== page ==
You have the most beautiful child I have ever seen. Beautiful colouring. ? Some of the comments on your post are silly. You guys did right with the hose. These days going to the ER could bring you in contact with deadly viruses. Let common sense rule.
<p>I did it! And I entered it into the Remix contest, naturally. : D</p>
<p>This is one of my faves. I feel a remix coming on....</p>
Hey, seamster! We made this before we even saw your instrucable, which is amazing by the way, except we used it to clean that annoying dust stuff from a puzzle! Tip for puzzlers, just place the tiny nozzle on top of your puzzle, no pieces lost!
Awsome!! My type of dad.
<p>Thank You! Thank You! Thank You! You saved us a trip to the Doctor and a lot of worry. My son stuck a piece of foam cushioning into his nose. It was black and we couldn't even figure out if the event had happened or not.We tried pepper &amp; blowing, but landed up sleeping on it coz I was pretty sure it was not there. After he he woke in the night with the definitely blocked right nostril we spent a sleepless night ans I tried this first thing in the morning before taking him to the doctor. Once I demonstrated it on my own nose, he sat quietly and let me try it on him. 5 min later I see a ball of snot with this round black thing popping out!! I'm filing this under worked and must know for parents. Hopefully I won't have to use this again. Thanks a bunch!</p>
<p>Awesome! I'm glad it worked for you and your son is okay.</p>
Great idea...I don't believe it's dangerous...a vacuum won't suck the brains out of someone! For centuries+ humans lived without Emergency Rooms & hundreds of dollars in insurance co-payments. I brought my son to the ER for a broken piece of toy cheese stuck in his ear! Wish I'd seen this first!
I am so grateful for you. My niece had a small foam ball from a bean bag chair. At first she came in to the room and thought she had a buggy. So her dad tried to remove it, sure enough there was one in her nose but it wasn't what was bothering her. So when she kept crying like it was bothering her my sister took her to the bathroom to get a closer look. And you could see the ball. So immediately my sister wanted to jump up and start getting ready to go to the ER. But first she wanted to calm my niece, because it wasn't blocking anything she just went off our panic and the fact that something was in her nose and she couldn't get it out. So while she was being calmed I Googled a question. I saw your answer and I told my sister we should try this. So we did just what you said and the ball came right out. I am glad that you chose to share your your story because my niece is happy and items are free from her nose (for now anyway) and we didn't have to go the hospital. Thank you so much!!!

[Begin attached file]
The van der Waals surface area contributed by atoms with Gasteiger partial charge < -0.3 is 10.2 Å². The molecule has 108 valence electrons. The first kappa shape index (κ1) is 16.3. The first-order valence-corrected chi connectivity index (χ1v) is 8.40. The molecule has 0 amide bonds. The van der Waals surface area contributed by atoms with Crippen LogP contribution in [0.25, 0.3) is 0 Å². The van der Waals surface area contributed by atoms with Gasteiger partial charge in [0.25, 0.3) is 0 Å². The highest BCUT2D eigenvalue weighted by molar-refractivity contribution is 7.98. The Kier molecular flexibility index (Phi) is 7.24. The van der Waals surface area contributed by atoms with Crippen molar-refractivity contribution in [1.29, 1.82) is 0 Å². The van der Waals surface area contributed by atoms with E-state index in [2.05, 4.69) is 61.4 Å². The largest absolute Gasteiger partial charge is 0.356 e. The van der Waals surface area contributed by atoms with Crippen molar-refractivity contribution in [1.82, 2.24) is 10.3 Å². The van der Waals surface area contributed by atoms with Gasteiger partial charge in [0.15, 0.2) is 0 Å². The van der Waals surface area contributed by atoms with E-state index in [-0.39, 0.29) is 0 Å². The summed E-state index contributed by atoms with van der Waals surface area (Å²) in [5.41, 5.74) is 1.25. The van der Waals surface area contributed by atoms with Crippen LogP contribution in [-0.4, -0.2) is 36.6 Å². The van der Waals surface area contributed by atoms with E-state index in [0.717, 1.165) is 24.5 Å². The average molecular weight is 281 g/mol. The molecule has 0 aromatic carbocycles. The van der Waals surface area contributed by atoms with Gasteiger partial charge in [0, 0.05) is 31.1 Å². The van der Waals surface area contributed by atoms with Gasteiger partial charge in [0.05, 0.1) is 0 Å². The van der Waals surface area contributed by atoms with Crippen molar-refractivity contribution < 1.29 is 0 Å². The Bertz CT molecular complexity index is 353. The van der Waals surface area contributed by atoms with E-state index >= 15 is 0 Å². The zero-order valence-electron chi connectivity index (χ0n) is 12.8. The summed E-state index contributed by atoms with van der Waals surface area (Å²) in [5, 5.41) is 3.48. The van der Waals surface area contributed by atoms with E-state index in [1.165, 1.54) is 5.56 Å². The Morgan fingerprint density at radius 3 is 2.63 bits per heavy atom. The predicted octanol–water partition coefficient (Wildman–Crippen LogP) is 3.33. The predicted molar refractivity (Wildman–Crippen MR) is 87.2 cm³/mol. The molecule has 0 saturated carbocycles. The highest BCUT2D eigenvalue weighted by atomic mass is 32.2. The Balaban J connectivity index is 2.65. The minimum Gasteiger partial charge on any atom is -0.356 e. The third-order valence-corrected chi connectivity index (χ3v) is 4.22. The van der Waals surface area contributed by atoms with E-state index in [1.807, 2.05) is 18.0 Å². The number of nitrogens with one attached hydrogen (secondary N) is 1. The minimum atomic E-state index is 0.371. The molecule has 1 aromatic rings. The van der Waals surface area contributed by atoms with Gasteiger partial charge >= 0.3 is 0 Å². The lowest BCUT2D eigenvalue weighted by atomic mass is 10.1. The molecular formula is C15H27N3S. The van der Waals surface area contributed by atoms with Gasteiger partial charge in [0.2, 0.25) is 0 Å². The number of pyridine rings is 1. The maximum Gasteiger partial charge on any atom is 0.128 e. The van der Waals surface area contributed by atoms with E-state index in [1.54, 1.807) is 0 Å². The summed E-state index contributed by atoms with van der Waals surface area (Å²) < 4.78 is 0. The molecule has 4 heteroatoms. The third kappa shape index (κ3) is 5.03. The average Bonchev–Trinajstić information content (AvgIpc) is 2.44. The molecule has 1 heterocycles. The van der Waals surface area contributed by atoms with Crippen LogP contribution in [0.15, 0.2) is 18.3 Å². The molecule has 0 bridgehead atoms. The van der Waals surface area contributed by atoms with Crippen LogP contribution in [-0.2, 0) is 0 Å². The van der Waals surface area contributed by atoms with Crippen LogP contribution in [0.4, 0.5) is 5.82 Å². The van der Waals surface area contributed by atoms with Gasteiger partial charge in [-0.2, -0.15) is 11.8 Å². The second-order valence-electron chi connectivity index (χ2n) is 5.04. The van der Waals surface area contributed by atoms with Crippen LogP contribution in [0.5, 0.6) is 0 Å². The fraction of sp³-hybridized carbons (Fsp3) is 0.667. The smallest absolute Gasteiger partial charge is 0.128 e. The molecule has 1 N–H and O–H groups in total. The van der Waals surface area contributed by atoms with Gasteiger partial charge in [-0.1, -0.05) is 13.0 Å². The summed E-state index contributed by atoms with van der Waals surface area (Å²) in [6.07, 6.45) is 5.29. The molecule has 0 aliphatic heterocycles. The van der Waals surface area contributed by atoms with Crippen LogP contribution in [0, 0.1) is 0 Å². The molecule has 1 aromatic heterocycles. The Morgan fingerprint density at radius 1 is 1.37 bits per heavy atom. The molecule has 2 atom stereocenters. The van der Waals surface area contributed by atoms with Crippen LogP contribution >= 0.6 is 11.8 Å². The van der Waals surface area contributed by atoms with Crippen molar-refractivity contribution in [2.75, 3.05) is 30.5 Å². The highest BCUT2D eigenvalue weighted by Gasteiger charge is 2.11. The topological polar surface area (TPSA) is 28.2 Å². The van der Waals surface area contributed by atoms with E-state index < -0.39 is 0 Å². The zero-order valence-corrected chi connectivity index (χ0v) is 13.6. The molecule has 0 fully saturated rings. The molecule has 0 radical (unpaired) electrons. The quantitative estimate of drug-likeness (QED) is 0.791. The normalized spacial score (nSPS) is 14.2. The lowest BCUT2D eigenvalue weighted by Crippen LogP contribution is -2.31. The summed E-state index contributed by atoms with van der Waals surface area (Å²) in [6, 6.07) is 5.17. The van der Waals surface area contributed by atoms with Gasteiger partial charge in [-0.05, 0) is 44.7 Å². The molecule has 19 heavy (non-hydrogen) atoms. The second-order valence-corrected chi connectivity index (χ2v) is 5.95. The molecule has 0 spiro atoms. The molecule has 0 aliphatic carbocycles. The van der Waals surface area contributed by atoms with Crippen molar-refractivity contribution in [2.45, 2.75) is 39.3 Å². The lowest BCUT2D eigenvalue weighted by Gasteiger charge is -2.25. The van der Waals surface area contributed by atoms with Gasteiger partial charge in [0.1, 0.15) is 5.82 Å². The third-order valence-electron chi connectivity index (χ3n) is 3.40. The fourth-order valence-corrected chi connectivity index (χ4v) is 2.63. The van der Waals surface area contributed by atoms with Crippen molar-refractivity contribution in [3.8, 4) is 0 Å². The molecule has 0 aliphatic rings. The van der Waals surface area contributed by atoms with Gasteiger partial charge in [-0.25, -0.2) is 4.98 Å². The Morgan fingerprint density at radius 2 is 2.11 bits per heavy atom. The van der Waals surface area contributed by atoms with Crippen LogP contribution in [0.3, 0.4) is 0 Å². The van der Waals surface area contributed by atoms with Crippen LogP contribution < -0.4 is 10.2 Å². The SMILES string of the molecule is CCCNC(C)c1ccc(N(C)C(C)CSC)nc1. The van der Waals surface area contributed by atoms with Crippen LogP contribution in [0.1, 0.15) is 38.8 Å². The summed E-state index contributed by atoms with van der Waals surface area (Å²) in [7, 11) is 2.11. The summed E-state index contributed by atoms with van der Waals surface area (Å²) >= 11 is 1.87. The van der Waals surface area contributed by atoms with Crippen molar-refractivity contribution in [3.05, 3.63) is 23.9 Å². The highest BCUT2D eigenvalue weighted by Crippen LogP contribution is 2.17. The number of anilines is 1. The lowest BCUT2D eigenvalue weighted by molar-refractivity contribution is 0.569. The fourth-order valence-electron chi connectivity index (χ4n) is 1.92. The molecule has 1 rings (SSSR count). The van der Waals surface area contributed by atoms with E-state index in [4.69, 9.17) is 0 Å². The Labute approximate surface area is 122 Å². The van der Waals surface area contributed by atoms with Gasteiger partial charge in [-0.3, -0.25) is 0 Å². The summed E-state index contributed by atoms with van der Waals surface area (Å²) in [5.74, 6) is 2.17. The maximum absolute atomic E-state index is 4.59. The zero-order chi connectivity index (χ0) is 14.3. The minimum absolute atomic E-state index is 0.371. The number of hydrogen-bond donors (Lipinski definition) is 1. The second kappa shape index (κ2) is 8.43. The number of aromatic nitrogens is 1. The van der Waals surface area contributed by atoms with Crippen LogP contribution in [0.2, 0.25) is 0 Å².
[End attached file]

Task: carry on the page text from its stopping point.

I'm glad it worked for you!
...This is just plain dangerous. I don't care that it &quot;worked for you&quot; or you &quot;tried it up against your own nose&quot;... You're putting a high suction device near your child's extremely delicate nasal cavity and eyes. THINK, PEOPLE.
You don't have any kids, do you?
That's rather rude.
my Lil sis got a bead stuck in her nose and&nbsp; the way i got it out is by pressing on her nose and it poped out
11 YR put air-soft bb up nose. Tried to get it out with Q-tip and pushed it up higher. Tried to blow through the one nostrial, air would go through but bb would not budge. I read this column and tried it by getting a large diameter flexable straw fitted to the shop vac. Tested on me first. Had 11YR plug other nostrial and blow hard while held straw to just inside opening of bb nostrial.. <br>Third hard blow and thump, we heard it go through the straw; it came out. Saved me a $100 co pay and spending all night at the ER. <br>I was lucky -- this as last resort before the ER.
i'm from England and find the idea of it saving you money odd (NHS FTW)
I'm glad it worked for you!
once when i was a baby i jammed a bead up my nose, my parents got it out, as the doctor recommended, by closing the other nostril and blowing through my mouth.
Yep, that works sometimes.
My almost 3 year old son got a button stuck up his nose this evening - beyond sight and the reach of tweezers - and I thought of the same technique without any research on the issue. I grabbed the vacuum and tested it on my own nose and without modifications, put it to his nose. He had his mouth open and I gently and sporadically blocked his other nostril. There was enough air-flow/suction with the wide opening of the nozzle that it was not uncomfortable for him - his open mouth probably helped as well. His eyes were watering, but he was smiling and enjoying the sensation of the air being sucked out his nose! I remained calm which reassured him all was fine, and the button suddenly appeared at the opening of his nose. I gently pinched his nostril closed and the button was squeezed out. I would try it again to avoid the trauma of a hospital visit.
Nice work, glad to know it came out without too much trouble. This post has gotten some heat from a few people, but I'm pretty sure none of those commenters had kids or had ever received a crazy hospital bill... <br> <br>Thanks for the comment!